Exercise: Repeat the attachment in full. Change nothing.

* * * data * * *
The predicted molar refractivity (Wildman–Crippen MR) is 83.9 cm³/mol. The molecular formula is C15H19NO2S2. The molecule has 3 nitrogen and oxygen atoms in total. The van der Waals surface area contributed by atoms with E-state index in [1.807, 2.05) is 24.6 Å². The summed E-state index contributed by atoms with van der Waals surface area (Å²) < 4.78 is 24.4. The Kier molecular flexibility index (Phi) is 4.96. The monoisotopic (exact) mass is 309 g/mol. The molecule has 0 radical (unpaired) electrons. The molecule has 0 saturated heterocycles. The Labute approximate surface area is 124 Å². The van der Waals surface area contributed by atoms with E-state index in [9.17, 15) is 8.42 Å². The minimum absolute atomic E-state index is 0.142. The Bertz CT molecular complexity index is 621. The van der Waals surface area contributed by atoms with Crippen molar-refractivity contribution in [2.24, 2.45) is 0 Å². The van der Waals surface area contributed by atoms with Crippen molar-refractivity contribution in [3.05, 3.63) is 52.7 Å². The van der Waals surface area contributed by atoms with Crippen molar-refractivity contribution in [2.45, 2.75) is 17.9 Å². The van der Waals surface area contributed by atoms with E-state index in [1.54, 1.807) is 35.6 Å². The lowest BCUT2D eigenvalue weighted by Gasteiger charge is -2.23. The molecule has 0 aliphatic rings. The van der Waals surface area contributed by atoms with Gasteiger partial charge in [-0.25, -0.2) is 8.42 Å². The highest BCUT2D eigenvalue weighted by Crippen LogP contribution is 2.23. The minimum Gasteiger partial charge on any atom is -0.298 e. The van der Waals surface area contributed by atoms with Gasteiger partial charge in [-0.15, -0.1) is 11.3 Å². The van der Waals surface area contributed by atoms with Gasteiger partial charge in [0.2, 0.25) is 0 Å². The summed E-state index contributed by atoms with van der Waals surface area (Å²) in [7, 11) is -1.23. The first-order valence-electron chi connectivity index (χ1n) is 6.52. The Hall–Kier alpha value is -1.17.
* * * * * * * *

The predicted molar refractivity (Wildman–Crippen MR) is 83.9 cm³/mol. The molecular formula is C15H19NO2S2. The molecule has 3 nitrogen and oxygen atoms in total. The van der Waals surface area contributed by atoms with E-state index in [1.807, 2.05) is 24.6 Å². The summed E-state index contributed by atoms with van der Waals surface area (Å²) < 4.78 is 24.4. The Kier molecular flexibility index (Phi) is 4.96. The monoisotopic (exact) mass is 309 g/mol. The molecule has 0 radical (unpaired) electrons. The molecule has 0 saturated heterocycles. The Labute approximate surface area is 124 Å². The van der Waals surface area contributed by atoms with E-state index in [9.17, 15) is 8.42 Å². The minimum absolute atomic E-state index is 0.142. The Bertz CT molecular complexity index is 621. The van der Waals surface area contributed by atoms with Crippen molar-refractivity contribution in [2.24, 2.45) is 0 Å². The van der Waals surface area contributed by atoms with Crippen molar-refractivity contribution in [3.05, 3.63) is 52.7 Å². The van der Waals surface area contributed by atoms with Crippen molar-refractivity contribution in [2.45, 2.75) is 17.9 Å². The van der Waals surface area contributed by atoms with E-state index in [1.54, 1.807) is 35.6 Å². The lowest BCUT2D eigenvalue weighted by Gasteiger charge is -2.23. The molecule has 0 aliphatic rings. The van der Waals surface area contributed by atoms with Gasteiger partial charge in [-0.25, -0.2) is 8.42 Å². The highest BCUT2D eigenvalue weighted by Crippen LogP contribution is 2.23. The minimum Gasteiger partial charge on any atom is -0.298 e. The van der Waals surface area contributed by atoms with Gasteiger partial charge in [-0.15, -0.1) is 11.3 Å². The van der Waals surface area contributed by atoms with Gasteiger partial charge in [0.2, 0.25) is 0 Å². The summed E-state index contributed by atoms with van der Waals surface area (Å²) in [7, 11) is -1.23. The first-order valence-electron chi connectivity index (χ1n) is 6.52. The Hall–Kier alpha value is -1.17.